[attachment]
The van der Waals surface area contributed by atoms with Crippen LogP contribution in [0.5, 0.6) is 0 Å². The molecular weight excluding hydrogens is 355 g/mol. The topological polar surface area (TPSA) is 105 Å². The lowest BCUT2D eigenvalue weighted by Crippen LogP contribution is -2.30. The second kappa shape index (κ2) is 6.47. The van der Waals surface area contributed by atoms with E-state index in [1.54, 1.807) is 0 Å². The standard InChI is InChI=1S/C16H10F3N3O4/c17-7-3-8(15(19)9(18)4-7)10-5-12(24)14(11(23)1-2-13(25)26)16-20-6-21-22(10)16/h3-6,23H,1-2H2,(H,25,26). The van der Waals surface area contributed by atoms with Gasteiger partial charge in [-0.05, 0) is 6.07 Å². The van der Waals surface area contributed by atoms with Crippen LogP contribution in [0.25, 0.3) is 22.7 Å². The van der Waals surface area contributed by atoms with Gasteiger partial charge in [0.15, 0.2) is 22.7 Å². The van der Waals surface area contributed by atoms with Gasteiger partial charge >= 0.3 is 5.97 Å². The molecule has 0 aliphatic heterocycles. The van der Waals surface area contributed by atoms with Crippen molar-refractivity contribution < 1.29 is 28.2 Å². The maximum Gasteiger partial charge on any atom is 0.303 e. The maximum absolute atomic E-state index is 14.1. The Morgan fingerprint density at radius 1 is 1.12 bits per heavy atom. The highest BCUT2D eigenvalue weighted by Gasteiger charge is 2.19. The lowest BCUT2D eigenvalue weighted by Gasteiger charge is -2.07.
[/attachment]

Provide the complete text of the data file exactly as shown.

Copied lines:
The van der Waals surface area contributed by atoms with Crippen LogP contribution in [0.5, 0.6) is 0 Å². The molecular weight excluding hydrogens is 355 g/mol. The topological polar surface area (TPSA) is 105 Å². The lowest BCUT2D eigenvalue weighted by Crippen LogP contribution is -2.30. The second kappa shape index (κ2) is 6.47. The van der Waals surface area contributed by atoms with E-state index in [1.54, 1.807) is 0 Å². The standard InChI is InChI=1S/C16H10F3N3O4/c17-7-3-8(15(19)9(18)4-7)10-5-12(24)14(11(23)1-2-13(25)26)16-20-6-21-22(10)16/h3-6,23H,1-2H2,(H,25,26). The van der Waals surface area contributed by atoms with Gasteiger partial charge in [-0.05, 0) is 6.07 Å². The van der Waals surface area contributed by atoms with Crippen LogP contribution in [0.25, 0.3) is 22.7 Å². The van der Waals surface area contributed by atoms with Gasteiger partial charge in [0.15, 0.2) is 22.7 Å². The van der Waals surface area contributed by atoms with Gasteiger partial charge >= 0.3 is 5.97 Å². The molecule has 0 aliphatic heterocycles. The van der Waals surface area contributed by atoms with Crippen molar-refractivity contribution < 1.29 is 28.2 Å². The maximum Gasteiger partial charge on any atom is 0.303 e. The maximum absolute atomic E-state index is 14.1. The Morgan fingerprint density at radius 1 is 1.12 bits per heavy atom. The highest BCUT2D eigenvalue weighted by Gasteiger charge is 2.19. The lowest BCUT2D eigenvalue weighted by Gasteiger charge is -2.07.